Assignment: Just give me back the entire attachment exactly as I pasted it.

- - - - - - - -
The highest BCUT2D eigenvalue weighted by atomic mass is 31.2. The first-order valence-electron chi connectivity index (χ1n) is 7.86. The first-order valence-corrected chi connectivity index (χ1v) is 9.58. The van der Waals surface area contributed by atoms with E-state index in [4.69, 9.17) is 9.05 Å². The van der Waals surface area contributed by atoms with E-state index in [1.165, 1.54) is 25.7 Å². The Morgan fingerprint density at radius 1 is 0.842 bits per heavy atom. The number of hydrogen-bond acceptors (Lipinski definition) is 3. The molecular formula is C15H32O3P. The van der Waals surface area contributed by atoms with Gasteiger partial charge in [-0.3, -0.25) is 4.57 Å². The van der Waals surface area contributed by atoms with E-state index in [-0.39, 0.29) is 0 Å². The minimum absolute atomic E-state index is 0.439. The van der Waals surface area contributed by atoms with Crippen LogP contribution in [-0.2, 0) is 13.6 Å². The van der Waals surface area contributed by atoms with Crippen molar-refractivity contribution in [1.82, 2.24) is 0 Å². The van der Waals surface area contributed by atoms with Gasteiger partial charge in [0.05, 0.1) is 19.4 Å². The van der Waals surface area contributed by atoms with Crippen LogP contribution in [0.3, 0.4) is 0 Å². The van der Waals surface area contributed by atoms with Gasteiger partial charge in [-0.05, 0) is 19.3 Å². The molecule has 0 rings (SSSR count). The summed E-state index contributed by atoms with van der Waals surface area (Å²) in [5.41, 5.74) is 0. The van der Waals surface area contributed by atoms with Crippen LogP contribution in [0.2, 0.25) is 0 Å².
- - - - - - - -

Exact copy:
The highest BCUT2D eigenvalue weighted by atomic mass is 31.2. The first-order valence-electron chi connectivity index (χ1n) is 7.86. The first-order valence-corrected chi connectivity index (χ1v) is 9.58. The van der Waals surface area contributed by atoms with E-state index in [4.69, 9.17) is 9.05 Å². The van der Waals surface area contributed by atoms with E-state index in [1.165, 1.54) is 25.7 Å². The Morgan fingerprint density at radius 1 is 0.842 bits per heavy atom. The number of hydrogen-bond acceptors (Lipinski definition) is 3. The molecular formula is C15H32O3P. The van der Waals surface area contributed by atoms with Gasteiger partial charge in [-0.3, -0.25) is 4.57 Å². The van der Waals surface area contributed by atoms with E-state index in [-0.39, 0.29) is 0 Å². The minimum absolute atomic E-state index is 0.439. The van der Waals surface area contributed by atoms with Crippen LogP contribution in [-0.2, 0) is 13.6 Å². The van der Waals surface area contributed by atoms with Crippen molar-refractivity contribution in [1.82, 2.24) is 0 Å². The van der Waals surface area contributed by atoms with Gasteiger partial charge in [0.05, 0.1) is 19.4 Å². The van der Waals surface area contributed by atoms with Crippen LogP contribution in [0.3, 0.4) is 0 Å². The van der Waals surface area contributed by atoms with Gasteiger partial charge in [-0.05, 0) is 19.3 Å². The molecule has 0 rings (SSSR count). The summed E-state index contributed by atoms with van der Waals surface area (Å²) in [5.41, 5.74) is 0. The van der Waals surface area contributed by atoms with Crippen LogP contribution in [0.2, 0.25) is 0 Å².